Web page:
Cudmore: Remembering Amsterdam’s Eleanore Cramer Breier

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Eleanore Cramer Breier, widow of Amsterdam mayor and industrialist Marcus Breier, died late last month in Miami at 101.  She would have turned 102 June 12.

Known as Mima to family members, her parents were Samuel and Mayme Cramer of Amsterdam. 

Eleanore’s son Robert Breier said, “Samuel Cramer was an early legendary wholesale grocer, S and G Cramer on West Main Street.  In the early years, he went by horse and buggy into Vermont to sell groceries.  Later he owned the Supreme Markets.”

A graduate of Ithaca College, Eleanore was a physical education teacher at the former Theodore Roosevelt Junior High in Amsterdam.

Her husband, born in Brooklyn in 1912, was a 1934 graduate of Cornell University and a Cornell Law graduate. 

He practiced law for a year before joining the family’s men’s clothing business, then named Marcus Breier & Son’s in honor of his grandfather who founded the firm in New York City in 1898.

Marcus’ father, Benjamin, moved the company’s manufacturing plant to Leonard Street in Amsterdam in 1933.  Marcus also moved to Amsterdam.

Eleanore and Marcus married on December 21 1941.  Robert Breier said his mother lived in the same house, 38 McClellan Ave. on Market Street hill, for almost 80 years. 

She resided with her parents at 38 McClellan until she married.  The newlyweds first lived at 1 Wallin St. adjacent to Brookside Avenue.  Then the Breiers traded the Wallin Street house for 38 McClellan “so as an adult she moved back in.”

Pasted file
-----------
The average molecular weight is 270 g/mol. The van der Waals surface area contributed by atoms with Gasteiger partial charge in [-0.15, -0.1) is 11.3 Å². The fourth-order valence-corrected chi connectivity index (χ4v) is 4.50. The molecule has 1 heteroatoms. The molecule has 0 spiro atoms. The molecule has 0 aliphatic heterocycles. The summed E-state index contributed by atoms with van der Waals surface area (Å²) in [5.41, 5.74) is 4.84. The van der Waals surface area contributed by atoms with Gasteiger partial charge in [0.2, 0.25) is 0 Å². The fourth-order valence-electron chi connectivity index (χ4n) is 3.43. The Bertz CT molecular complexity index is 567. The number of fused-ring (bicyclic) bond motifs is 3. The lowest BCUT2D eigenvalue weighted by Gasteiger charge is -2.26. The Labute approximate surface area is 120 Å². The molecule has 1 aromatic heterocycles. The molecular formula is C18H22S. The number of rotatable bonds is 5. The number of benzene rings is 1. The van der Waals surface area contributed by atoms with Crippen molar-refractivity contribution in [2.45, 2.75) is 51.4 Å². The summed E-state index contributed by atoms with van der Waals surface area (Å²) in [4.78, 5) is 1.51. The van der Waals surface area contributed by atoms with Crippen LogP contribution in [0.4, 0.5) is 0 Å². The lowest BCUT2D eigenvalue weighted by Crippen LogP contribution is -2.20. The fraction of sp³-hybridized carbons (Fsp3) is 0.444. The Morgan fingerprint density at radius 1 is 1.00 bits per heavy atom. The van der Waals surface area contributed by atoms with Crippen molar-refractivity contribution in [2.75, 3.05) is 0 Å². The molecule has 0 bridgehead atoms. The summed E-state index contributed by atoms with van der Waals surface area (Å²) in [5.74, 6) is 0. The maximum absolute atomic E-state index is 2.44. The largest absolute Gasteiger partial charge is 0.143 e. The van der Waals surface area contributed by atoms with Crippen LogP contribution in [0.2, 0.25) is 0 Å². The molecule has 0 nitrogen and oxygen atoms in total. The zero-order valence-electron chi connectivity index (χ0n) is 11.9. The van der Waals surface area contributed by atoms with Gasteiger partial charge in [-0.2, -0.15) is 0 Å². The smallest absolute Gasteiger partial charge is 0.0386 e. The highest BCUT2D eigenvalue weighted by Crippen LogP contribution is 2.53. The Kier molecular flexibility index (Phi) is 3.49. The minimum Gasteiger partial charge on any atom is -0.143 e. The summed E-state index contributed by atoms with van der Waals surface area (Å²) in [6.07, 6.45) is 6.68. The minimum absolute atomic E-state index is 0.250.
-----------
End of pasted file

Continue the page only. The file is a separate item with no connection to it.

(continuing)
On Marcus Breier’s watch the family business supplied the military with aviator jackets in World War II and popularized the brand name Bantamac.

Eleanore and Marcus raised two sons and a daughter. They also leave six grandchildren and eleven great-grandchildren.

Robert Breier said, “All I will say is I never – to my knowledge – made anything that could be construed as a racial remark after my mother admonished me as an 8-year-old.  Remember it till this day.”

Marcus Breier, a Republican, never had run for elected office when he defeated Democratic Party icon Arthur Carter in Amsterdam’s 1963 mayoral election by 1,600 votes.  Breier was the city’s second Jewish mayor.

While in public office, Breier worked at City Hall in the morning and went to his factory then on Edson Street in the afternoon.

During his four years as mayor, urban renewal began to take hold in Amsterdam.  Veterans Park on Locust Avenue was developed.  The low-income and senior housing projects on Division Street were begun.

Later he won multiple terms as Amsterdam First Ward supervisor.  He also did a stint as county board chairman.  He died in 2010.

Eleanore was an integral part of her husband’s political career.  She campaigned door to door and attended many chicken dinners.

Robert Breier added, “Find me one person who didn’t like her. You can’t. That tells it all. And a greater wife never existed.”

In addition to their home in Amsterdam, the Breiers had houses in Northville and the state of Florida.

One of the first residents of the Palace in Coral Gables, Florida, Eleanore was a feared bridge and mahjong player.

She spent many of her last 80 summers winning at Saratoga Race Track and the local golf course.  She always made time for a hot fudge sundae at the Village Scoop Ice Cream Shop in Northville.

Robert Breier said, “She took adversity in stride and moved on. She broke her neck at 97, and laid on the ground for hours. When I expressed sympathy, she told me she went to sleep while on the floor.  Her words: ‘What else could I do?’”

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